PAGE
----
Co-operative bank registered a net profit of Ksh. 7.2 billion in the first half of the year down from Ksh. 7.5 billion garnered in a similar period in 2019.
The lender has attributed the 3.6 percent performance drop to increased provisioning for bad debt. The jump in provisioning downplayed solid earnings from the Group’s mainstay lending business, which saw net interest income increase by 12 percent to Ksh.15.9 billion from Ksh.14.3 billion posted in a similar period in 2019.
Co-op Bank Group CEO Gideon Muriuki has coined the performance as solid, despite the bank’s loan provision increasing by 57.9 percent to Ksh. 1.87 billion owing to the economic effects of the Covid-19 pandemic.
“This strong performance is an affirmation of the resilience of the business in view of the most challenging operating environment occasioned by the Covid-19 pandemic that has brought about unprecedented economic and social disruption,” said Mr. Muriuki in a statement.
Co-op bank becomes the second local lender to recently record a dip in net earnings in the first six months of the year after KCB Group. KCB Group registered a net profit of Ksh. 7.5 billion in the first six months of the year a 40.2 percent dip from the Ksh. 12.6 billion it posted in a similar period in 2019. The country’s largest bank by assets linked the drop to increased provisioning for bad debt which has seen the lender’s provision for bad loans quadruple from Ksh. 3 billion to Ksh. 12.6 billion in the period.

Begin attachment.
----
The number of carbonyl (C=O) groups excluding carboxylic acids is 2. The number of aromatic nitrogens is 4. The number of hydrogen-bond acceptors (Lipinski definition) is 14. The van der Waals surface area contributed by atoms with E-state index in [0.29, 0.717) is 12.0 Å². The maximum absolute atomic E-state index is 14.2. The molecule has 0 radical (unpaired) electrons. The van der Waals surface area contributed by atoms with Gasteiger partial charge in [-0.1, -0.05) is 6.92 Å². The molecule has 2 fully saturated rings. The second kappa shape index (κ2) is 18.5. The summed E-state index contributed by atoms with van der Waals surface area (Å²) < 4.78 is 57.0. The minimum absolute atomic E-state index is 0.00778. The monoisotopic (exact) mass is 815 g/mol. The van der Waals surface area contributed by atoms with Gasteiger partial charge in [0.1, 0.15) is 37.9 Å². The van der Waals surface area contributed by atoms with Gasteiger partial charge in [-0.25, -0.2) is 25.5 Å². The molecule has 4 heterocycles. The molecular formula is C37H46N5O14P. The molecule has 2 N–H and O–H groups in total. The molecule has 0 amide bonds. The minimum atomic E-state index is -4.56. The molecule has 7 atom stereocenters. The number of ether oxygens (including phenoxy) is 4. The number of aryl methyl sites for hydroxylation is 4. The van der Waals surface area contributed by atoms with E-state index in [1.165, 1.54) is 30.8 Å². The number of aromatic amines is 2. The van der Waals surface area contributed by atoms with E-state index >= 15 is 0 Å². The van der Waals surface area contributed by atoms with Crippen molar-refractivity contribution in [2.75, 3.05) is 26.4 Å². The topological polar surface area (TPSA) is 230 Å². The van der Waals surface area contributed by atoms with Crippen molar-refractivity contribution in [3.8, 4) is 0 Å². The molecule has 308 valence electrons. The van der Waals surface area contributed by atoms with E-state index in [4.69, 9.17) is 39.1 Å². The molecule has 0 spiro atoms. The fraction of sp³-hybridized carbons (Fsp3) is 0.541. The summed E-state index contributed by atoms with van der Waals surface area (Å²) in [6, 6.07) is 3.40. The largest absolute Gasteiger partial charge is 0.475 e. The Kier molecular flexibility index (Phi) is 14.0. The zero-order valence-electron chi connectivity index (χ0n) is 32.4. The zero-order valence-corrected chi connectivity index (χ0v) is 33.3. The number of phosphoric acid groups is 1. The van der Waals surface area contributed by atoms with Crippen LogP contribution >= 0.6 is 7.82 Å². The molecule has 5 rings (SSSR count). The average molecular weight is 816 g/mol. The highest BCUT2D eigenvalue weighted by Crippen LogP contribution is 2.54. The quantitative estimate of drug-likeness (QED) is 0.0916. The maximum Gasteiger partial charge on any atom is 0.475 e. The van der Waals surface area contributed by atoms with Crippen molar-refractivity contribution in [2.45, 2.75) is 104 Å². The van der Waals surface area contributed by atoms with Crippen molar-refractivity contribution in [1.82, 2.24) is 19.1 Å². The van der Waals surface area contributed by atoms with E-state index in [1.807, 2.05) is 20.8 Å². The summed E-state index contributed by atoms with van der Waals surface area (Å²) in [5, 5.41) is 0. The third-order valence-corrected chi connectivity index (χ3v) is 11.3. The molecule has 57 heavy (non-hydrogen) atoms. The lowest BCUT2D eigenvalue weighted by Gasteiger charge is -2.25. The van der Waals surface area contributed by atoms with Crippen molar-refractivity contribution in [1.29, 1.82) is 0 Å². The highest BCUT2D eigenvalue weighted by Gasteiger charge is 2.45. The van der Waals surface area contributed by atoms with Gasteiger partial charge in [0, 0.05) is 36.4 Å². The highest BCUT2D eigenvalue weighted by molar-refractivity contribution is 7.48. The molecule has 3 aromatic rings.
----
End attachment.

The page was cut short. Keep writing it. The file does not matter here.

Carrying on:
Co-op bank is currently in the process of acquiring a 90 percent stake in lender Jamii Bora after the deal received all required regulatory approval. Cooperative Bank will acquire a majority stake in the lender on August 21 after initially opening talks to acquire the shares in March. The lender has implied that the deal will be used to augment micro small and medium-sized entities banking, microfinance, youth and women banking, asset finance and leasing.
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